HomeTagsPosts tagged with "Appetite"


When it comes to the various methods employed by celebrities to keep their weight in check, Kendall Jenner's may be one of the most peculiar we've ever heard.

The model, who has walked for the likes of Marc Jacobs and Victoria's Secret, recently informed her fans and followers that her interior decor has more to do with her desire to stop snacking, and less to do with the aesthetics of her home.

We know, we were fairly baffled too.

Revealing the details on her app, Kendall explained how the decision to decorate in order to stave off the munchies came about.


swim in the light

A photo posted by Kendall (@kendalljenner) on

"While I was trying to figure out what I wanted to do with the room, I went for dinner with friends and they had just gone to the Human Condition exhibition at a former hospital in LA," she wrote.

"They were telling me there's a pink room at the exhibit that had an explanation of the colour choice: Baker-Miller Pink is the only colour scientifically proven to calm you and suppress your appetite."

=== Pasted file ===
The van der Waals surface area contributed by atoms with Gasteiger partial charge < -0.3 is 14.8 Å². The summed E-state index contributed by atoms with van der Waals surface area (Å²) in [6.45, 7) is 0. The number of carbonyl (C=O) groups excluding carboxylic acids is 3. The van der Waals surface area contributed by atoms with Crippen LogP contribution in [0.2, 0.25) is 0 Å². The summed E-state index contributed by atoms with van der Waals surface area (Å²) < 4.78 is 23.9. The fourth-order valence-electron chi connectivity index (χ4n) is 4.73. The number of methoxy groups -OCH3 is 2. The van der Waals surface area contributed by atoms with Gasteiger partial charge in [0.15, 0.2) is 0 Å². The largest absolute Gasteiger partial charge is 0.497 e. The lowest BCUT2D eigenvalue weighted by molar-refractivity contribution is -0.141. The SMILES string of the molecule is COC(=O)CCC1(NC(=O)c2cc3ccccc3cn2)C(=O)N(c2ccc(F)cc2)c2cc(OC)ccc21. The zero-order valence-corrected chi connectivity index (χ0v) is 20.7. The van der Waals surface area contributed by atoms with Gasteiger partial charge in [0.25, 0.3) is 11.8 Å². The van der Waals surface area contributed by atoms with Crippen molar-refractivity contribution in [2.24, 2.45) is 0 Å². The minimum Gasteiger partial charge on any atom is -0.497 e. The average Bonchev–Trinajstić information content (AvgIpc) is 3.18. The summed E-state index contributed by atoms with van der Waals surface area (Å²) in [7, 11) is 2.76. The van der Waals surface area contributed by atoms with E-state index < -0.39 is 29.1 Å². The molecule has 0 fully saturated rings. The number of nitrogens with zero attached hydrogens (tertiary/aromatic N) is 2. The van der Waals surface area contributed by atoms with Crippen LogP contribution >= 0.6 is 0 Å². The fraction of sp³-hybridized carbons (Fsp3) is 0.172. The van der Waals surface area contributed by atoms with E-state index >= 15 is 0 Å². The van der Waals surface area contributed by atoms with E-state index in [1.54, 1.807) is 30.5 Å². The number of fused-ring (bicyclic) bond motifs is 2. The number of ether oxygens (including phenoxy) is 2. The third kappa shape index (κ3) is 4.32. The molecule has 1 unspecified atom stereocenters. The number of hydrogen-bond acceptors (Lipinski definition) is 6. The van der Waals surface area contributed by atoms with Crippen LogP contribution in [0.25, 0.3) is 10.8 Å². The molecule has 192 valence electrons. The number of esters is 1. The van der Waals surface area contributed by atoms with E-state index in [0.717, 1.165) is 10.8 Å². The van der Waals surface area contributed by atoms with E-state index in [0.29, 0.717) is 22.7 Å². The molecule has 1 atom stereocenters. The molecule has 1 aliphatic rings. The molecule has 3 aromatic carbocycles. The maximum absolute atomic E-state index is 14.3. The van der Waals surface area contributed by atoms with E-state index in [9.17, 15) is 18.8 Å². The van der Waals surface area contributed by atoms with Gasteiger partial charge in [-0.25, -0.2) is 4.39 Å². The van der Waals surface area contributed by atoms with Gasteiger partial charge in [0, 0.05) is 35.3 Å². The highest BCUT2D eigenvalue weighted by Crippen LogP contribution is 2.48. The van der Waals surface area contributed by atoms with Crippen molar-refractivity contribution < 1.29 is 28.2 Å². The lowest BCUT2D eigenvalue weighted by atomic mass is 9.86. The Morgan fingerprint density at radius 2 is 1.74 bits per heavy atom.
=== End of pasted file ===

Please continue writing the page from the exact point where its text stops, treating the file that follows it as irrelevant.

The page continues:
"I was like 'I need this colour in my house!'" she added.


kenny's pink xmas

A photo posted by Kendall (@kendalljenner) on

And apparently, Kendall wasted no time stocking up on the shade which can be seen in Instagram uploads she has shared of her LA home.

We don't know about you, but we're much more convinced by Kourtney's approach to staying trim…


If you regularly devour half a chipper before starting in on the contents of the fridge after a night on the booze, it's because… well… you're totally normal.

According to a recent study by the Francis Crick Institute in London, the consumption of alcohol activates a hormone in our brains which is directly linked to appetite.

Using mice as part of their exploration of the theory, researchers injected the creatures with alcohol once a day for three days – a measure which was the human equivalent of two bottles of wine or ten beers.

Researchers quickly realised that the mice which had, essentially, gotten tanked up consumed 25 per cent more food than the sober control group.

Further to this, researchers established that agouti-related protein (AgRP) neurons – proteins linked to their food cycles – experienced an increase in the amount of electrical activity following alcohol consumption.

So, the next time you hoof into the entire kitchen after a night on the beer, console yourself that your body is doing exactly what it should be.